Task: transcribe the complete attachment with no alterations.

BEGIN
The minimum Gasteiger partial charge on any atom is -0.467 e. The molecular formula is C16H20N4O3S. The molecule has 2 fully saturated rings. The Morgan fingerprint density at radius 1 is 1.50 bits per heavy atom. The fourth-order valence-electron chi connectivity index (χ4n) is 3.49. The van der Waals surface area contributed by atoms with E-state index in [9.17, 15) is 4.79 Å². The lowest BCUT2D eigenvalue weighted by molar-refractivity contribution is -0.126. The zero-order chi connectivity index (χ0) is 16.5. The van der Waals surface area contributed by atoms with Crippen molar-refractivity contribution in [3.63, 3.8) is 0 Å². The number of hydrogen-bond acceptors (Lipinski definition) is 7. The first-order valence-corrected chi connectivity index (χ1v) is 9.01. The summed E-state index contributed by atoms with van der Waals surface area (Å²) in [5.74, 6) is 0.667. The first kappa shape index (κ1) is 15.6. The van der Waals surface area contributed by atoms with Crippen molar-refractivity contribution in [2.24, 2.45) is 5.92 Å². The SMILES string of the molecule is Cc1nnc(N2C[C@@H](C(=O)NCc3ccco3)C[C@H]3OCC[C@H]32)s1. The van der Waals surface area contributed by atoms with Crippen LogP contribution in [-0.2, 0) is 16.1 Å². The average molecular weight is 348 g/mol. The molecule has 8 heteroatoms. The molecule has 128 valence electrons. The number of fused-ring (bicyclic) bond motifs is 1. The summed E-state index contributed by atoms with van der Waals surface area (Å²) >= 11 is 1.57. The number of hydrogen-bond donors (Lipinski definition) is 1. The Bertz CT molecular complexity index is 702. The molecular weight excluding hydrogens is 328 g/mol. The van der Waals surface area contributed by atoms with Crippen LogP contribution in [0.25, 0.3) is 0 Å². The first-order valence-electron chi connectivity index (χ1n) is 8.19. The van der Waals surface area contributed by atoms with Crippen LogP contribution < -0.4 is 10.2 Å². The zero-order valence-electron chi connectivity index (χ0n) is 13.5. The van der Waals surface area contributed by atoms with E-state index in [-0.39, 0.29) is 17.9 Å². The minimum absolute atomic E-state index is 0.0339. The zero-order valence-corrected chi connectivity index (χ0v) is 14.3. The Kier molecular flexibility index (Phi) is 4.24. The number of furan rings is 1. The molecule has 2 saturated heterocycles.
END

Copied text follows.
The minimum Gasteiger partial charge on any atom is -0.467 e. The molecular formula is C16H20N4O3S. The molecule has 2 fully saturated rings. The Morgan fingerprint density at radius 1 is 1.50 bits per heavy atom. The fourth-order valence-electron chi connectivity index (χ4n) is 3.49. The van der Waals surface area contributed by atoms with E-state index in [9.17, 15) is 4.79 Å². The lowest BCUT2D eigenvalue weighted by molar-refractivity contribution is -0.126. The zero-order chi connectivity index (χ0) is 16.5. The van der Waals surface area contributed by atoms with Crippen molar-refractivity contribution in [3.63, 3.8) is 0 Å². The number of hydrogen-bond acceptors (Lipinski definition) is 7. The first-order valence-corrected chi connectivity index (χ1v) is 9.01. The summed E-state index contributed by atoms with van der Waals surface area (Å²) in [5.74, 6) is 0.667. The first kappa shape index (κ1) is 15.6. The van der Waals surface area contributed by atoms with Crippen molar-refractivity contribution in [2.24, 2.45) is 5.92 Å². The SMILES string of the molecule is Cc1nnc(N2C[C@@H](C(=O)NCc3ccco3)C[C@H]3OCC[C@H]32)s1. The van der Waals surface area contributed by atoms with Crippen LogP contribution in [-0.2, 0) is 16.1 Å². The average molecular weight is 348 g/mol. The molecule has 8 heteroatoms. The molecule has 128 valence electrons. The number of fused-ring (bicyclic) bond motifs is 1. The summed E-state index contributed by atoms with van der Waals surface area (Å²) >= 11 is 1.57. The number of hydrogen-bond donors (Lipinski definition) is 1. The Bertz CT molecular complexity index is 702. The molecular weight excluding hydrogens is 328 g/mol. The van der Waals surface area contributed by atoms with Crippen LogP contribution in [0.25, 0.3) is 0 Å². The first-order valence-electron chi connectivity index (χ1n) is 8.19. The van der Waals surface area contributed by atoms with Crippen LogP contribution < -0.4 is 10.2 Å². The zero-order valence-electron chi connectivity index (χ0n) is 13.5. The van der Waals surface area contributed by atoms with E-state index in [-0.39, 0.29) is 17.9 Å². The minimum absolute atomic E-state index is 0.0339. The zero-order valence-corrected chi connectivity index (χ0v) is 14.3. The Kier molecular flexibility index (Phi) is 4.24. The number of furan rings is 1. The molecule has 2 saturated heterocycles.